Grand Palace & Wat Po, Bangkok
Even those normally averse to temples and palaces are encouraged to give Bangkok’s Grand Palace & Wat Po a try, as even the most temple-jaded of travellers will normally find them worthwhile, if not totally spell-binding.
The palatial architecture is much more colourful than that of the West. In the Grand Palace every colour in the rainbow is used in a dazzling montage of vivid hues, all themed on a back-drop of burnished gold.
Garishness is avoided by the ground being paved in grays and whites, so providing distance between the colours used so prolifically.
Over a square kilometer in area and comprising over 100 buildings, Bangkok’s Grand Palace is the kingdom’s most revered place, and represents over 200 years of royal history and architecture.
The complex, on which construction started in 1782, contains palaces and temples built by most of the 9 kings of the current Chakri dynasty. The newer buildings tend to be more opulent than their predecessors, and vary considerably in style, from the gaudy to the subdued, and from pure Thai to buildings that would look exotic but not out of place in a European capital.
Opening Times, Dress and Guides
The Grand Palace, on Na Phralan Rd, is used by the king only for ceremonial purposes. Entry to the temple, which is open daily between 8.30-11.00 and from 13.00-15.30, costs THB 250. These opening times vary, so visitors should check www.palaces.thai.net or consult their hotel’s travel desk before going, and also check whether the palace is closed for an official function.
Whilst it is essential that visitors’ arms and legs are covered, this is never a problem, as it is possible to rent clothes at the entrance, where changing rooms are also provided. More problematic can be the Palace’s proscription against sandals and flip-flops, so it’s best to wear closed-toe shoes.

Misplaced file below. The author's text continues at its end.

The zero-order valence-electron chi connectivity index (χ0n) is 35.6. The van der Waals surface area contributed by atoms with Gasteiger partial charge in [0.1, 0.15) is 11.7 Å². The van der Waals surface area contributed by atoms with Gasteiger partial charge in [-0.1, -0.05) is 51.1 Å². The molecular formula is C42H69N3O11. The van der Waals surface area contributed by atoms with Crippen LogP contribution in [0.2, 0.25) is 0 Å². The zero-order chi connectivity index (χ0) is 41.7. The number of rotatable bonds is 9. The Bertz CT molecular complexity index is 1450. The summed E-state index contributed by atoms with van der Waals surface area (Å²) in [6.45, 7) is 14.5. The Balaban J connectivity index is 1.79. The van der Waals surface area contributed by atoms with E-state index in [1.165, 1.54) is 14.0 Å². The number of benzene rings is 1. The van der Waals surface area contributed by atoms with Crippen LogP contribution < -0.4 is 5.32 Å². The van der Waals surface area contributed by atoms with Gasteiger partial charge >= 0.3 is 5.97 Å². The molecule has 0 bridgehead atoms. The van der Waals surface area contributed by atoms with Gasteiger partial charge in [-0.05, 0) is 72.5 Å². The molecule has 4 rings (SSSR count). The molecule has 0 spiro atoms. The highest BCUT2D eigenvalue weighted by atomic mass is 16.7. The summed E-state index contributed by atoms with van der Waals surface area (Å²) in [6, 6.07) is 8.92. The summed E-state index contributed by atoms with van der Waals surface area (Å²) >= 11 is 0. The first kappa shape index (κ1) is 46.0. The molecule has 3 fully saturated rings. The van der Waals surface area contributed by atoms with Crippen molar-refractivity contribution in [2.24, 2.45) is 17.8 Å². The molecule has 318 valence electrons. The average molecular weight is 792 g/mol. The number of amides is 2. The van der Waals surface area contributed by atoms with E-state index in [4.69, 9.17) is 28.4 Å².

There are free guided tours throughout the day. If you want a personal guide, then hiring an official guide inside the palace is a better idea than employing ones of the unofficial guides touting for business outside, as the quality of the official guides is more reliable. Alternatively, you can rent a cassette tape player, which plays a 2 hour audio tape about the Palace.
Grand Palace Attractions
This is a French-inspired building which at one time was the residence of King Rama VI and today is used to house visiting foreign dignitaries. The building was the headquarters for a coup attempt made by General San Chitpatima in April 1981, one of the 21 successful and failed coup attempts since the country converted from an absolute monarchy to a constitutional one in 1932.
The lofty interior of this impressive building houses gilded thrones below a finely-wrought roof supported by chunky columns. It originally served as a courthouse, and nowadays is used for royal ceremonies. The tall gold-tipped poles outside the hall were once used to tether the elephants of visiting luminaries, who would be ushered inside and seated on costly cushions. A sea-conch would then be blown and a curtain drawn back to reveal the monarch, surrounded by splendour and sitting on his gilded and jewel-encrusted throne.